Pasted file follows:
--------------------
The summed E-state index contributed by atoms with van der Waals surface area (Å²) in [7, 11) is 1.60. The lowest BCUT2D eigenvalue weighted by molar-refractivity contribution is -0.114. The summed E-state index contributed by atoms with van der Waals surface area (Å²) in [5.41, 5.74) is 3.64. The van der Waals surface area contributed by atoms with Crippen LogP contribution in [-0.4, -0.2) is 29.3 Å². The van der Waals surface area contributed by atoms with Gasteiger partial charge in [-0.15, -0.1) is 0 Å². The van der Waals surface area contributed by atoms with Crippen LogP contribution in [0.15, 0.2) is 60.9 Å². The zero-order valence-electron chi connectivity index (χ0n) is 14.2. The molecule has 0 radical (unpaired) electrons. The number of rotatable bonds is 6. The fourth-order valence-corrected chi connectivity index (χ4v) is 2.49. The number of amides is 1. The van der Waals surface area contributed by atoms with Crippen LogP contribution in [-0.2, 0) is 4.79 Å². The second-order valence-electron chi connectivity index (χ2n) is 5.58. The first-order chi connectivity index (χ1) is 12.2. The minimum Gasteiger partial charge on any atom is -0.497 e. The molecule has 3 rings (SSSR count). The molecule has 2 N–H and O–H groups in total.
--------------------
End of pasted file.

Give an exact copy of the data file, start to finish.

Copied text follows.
The summed E-state index contributed by atoms with van der Waals surface area (Å²) in [7, 11) is 1.60. The lowest BCUT2D eigenvalue weighted by molar-refractivity contribution is -0.114. The summed E-state index contributed by atoms with van der Waals surface area (Å²) in [5.41, 5.74) is 3.64. The van der Waals surface area contributed by atoms with Crippen LogP contribution in [-0.4, -0.2) is 29.3 Å². The van der Waals surface area contributed by atoms with Gasteiger partial charge in [-0.15, -0.1) is 0 Å². The van der Waals surface area contributed by atoms with Crippen LogP contribution in [0.15, 0.2) is 60.9 Å². The zero-order valence-electron chi connectivity index (χ0n) is 14.2. The molecule has 0 radical (unpaired) electrons. The number of rotatable bonds is 6. The fourth-order valence-corrected chi connectivity index (χ4v) is 2.49. The number of amides is 1. The van der Waals surface area contributed by atoms with Crippen LogP contribution in [-0.2, 0) is 4.79 Å². The second-order valence-electron chi connectivity index (χ2n) is 5.58. The first-order chi connectivity index (χ1) is 12.2. The minimum Gasteiger partial charge on any atom is -0.497 e. The molecule has 3 rings (SSSR count). The molecule has 2 N–H and O–H groups in total.